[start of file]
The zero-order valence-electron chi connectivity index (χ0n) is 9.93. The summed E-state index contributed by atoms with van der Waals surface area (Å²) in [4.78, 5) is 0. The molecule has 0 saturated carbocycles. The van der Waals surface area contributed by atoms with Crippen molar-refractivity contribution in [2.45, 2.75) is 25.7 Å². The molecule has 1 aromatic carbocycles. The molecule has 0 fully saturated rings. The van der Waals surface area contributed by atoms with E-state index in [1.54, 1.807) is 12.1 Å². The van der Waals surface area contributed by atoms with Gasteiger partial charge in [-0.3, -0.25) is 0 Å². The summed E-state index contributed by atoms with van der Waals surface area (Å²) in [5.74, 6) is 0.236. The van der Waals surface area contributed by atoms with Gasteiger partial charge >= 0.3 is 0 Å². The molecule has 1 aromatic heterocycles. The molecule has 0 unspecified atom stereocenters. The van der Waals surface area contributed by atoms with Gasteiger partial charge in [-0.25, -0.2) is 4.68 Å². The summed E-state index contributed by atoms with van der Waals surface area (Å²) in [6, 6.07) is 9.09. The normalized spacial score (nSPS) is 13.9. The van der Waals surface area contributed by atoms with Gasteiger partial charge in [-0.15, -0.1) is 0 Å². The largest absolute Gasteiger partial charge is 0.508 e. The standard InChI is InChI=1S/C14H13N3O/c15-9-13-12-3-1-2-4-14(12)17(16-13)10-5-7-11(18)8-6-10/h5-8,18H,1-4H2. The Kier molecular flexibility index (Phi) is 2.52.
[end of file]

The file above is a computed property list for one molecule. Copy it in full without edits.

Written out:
The zero-order valence-electron chi connectivity index (χ0n) is 9.93. The summed E-state index contributed by atoms with van der Waals surface area (Å²) in [4.78, 5) is 0. The molecule has 0 saturated carbocycles. The van der Waals surface area contributed by atoms with Crippen molar-refractivity contribution in [2.45, 2.75) is 25.7 Å². The molecule has 1 aromatic carbocycles. The molecule has 0 fully saturated rings. The van der Waals surface area contributed by atoms with E-state index in [1.54, 1.807) is 12.1 Å². The van der Waals surface area contributed by atoms with Gasteiger partial charge in [-0.3, -0.25) is 0 Å². The summed E-state index contributed by atoms with van der Waals surface area (Å²) in [5.74, 6) is 0.236. The van der Waals surface area contributed by atoms with Gasteiger partial charge >= 0.3 is 0 Å². The molecule has 1 aromatic heterocycles. The molecule has 0 unspecified atom stereocenters. The van der Waals surface area contributed by atoms with Gasteiger partial charge in [-0.25, -0.2) is 4.68 Å². The summed E-state index contributed by atoms with van der Waals surface area (Å²) in [6, 6.07) is 9.09. The normalized spacial score (nSPS) is 13.9. The van der Waals surface area contributed by atoms with Gasteiger partial charge in [-0.15, -0.1) is 0 Å². The largest absolute Gasteiger partial charge is 0.508 e. The standard InChI is InChI=1S/C14H13N3O/c15-9-13-12-3-1-2-4-14(12)17(16-13)10-5-7-11(18)8-6-10/h5-8,18H,1-4H2. The Kier molecular flexibility index (Phi) is 2.52.